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Dividend Tax Changes and Profit Extraction in 2016

13th December 2015

For most company owners, profit extraction simply means salary vs. dividends. There is usually a relatively straightforward way to determine the best salary level, which often ends up being quite low, and pay the rest in dividends.  In April 2016 the math will become less simple and less favourable for most taxpayers.  The dividend tax changes will make dividends generally more expensive and less attractive as a profit extraction channel.

Dividend Tax Changes Explained
From the 2016-17 tax year, the 10% notional tax credit will be abolished. Having been somewhat confusing and unclear to some small business owners, getting rid of this complicated mechanism is not a totally bad decision by itself.

Instead of the 10% tax credit, an annual dividend income allowance of £5,000 will be introduced.  The first £5,000 you receive in dividends will be tax-free. The rest will be taxed depending on your income tax bracket:

  • For basic rate taxpayers, dividends beyond the first £5,000 will be taxed at 7.5%. Under the current rules there is effectively zero tax, as the 10% rate is exactly offset by the tax credit.
  • For higher rate taxpayers the new rate is 32.5%. Existing effective rate (with the tax credit applied) is 25%.
  • For additional rate taxpayers it is 38.1% vs. 30.6%.

It is clear that almost all taxpayers will end up paying more tax on the same dividend income compared to the old rules.  That said, merely looking at the rates may be misleading, because unlike now the first £5,000 will always be tax-free.  Some higher or additional rate taxpayers may actually end up paying less tax if their dividend income is very small.  However, most company owners pay themselves dividends in tens of thousands per year or more and the tax bill for that will go up substantially.

Closing the Gap between Salary and Dividends
It should be noted that even after these changes dividends will remain generally more tax efficient than salary regardless of your tax band.

The existing strategy of many business owners is to pay yourself a salary high enough to fulfil the State Pension criteria (currently £112 a week, or £5,824 a year) and usually a little more to take advantage of the personal allowance (currently £10,600 a year for most, or about £204 a week) and of the fact that National Insurance (paid on salary but not on dividends) only applies beyond the primary threshold (currently £155 a week, or £8,060 a year).

The exact amount of optimum salary depends on a number of factors, but generally for most people it is somewhere around the above listed figures. The rest is usually paid in dividends and for many business owners dividends represent the greater part of their income.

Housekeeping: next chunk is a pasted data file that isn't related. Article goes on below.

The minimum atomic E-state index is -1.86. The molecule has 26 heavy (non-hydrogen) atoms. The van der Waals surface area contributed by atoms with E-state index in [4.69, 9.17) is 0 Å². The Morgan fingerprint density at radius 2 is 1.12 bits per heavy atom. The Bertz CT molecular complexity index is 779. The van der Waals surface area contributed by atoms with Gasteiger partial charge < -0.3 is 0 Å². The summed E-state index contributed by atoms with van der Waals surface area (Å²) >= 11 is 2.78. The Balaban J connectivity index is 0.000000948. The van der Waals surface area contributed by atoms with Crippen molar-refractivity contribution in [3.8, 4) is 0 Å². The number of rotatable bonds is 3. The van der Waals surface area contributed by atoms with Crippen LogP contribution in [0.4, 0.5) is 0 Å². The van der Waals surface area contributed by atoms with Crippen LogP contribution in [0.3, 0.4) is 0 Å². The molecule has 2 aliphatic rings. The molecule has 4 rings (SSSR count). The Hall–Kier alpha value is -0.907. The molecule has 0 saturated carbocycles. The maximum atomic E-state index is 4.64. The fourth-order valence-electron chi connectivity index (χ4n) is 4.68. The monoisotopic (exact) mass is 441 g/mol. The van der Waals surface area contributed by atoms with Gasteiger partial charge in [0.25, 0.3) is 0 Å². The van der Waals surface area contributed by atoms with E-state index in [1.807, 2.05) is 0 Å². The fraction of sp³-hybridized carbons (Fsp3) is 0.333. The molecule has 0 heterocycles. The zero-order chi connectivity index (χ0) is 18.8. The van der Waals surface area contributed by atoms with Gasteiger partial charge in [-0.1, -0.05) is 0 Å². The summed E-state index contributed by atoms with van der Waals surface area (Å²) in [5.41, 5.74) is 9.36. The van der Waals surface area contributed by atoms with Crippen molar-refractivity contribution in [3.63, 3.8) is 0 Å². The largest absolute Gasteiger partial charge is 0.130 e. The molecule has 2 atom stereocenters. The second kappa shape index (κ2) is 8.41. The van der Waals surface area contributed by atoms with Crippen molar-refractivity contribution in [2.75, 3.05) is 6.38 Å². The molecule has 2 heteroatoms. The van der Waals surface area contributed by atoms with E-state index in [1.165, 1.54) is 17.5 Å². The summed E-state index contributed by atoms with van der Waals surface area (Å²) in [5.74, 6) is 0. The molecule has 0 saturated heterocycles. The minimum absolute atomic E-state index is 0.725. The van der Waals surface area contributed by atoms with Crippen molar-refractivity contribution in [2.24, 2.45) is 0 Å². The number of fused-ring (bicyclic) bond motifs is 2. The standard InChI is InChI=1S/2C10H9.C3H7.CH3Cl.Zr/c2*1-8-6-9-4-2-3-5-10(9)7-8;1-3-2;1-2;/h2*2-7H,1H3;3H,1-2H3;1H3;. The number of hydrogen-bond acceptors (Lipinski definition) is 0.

The overall logic will remain the same in 2016-17. The key change is that the gap between effective taxation of salary and dividends will become narrower. Many company owners will find that there is not much they can do about it, other than pay more taxes. However, depending on your age, income and other personal circumstances, you may want to consider a third way to extract company profits: pension contributions.

Pension Contributions as a Profit Extraction Channel
In a way, pension contributions combine the best of salary with the best of dividends.  Like salary, there is no corporation tax (employer’s contribution is usually an allowable deduction).  Like dividends, there is no National Insurance.

Unfortunately, unlike salary or dividends, it is not money you can use to pay the bills or spend as you wish – at least not immediately. It remains locked in your pension until you are at least 55.  Beyond that point, thanks to the new pension freedoms, it can be as flexible as salary or dividends.

Of course, for most people pension contributions are a possible complement, rather than a replacement of salary and dividends. By adding them in the mix, you may be able to reduce your effective tax rate, but there are many other factors you need to consider, such as the Lifetime Allowance, which makes pensions much less favourable beyond a certain level.

This is where profit extraction meets retirement planning. As we always emphasize, no financial decision must be takes in isolation. You should always consider how it will affect other parts of your life and your finances, now and in the future.

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You voluntarily choose to provide personal details to us via this website. Personal information will be treated as confidential by us and held in accordance with the Data Protection Act 1998. You agree that such personal information may be used to provide you with details of services and products in writing, by email or by telephone.
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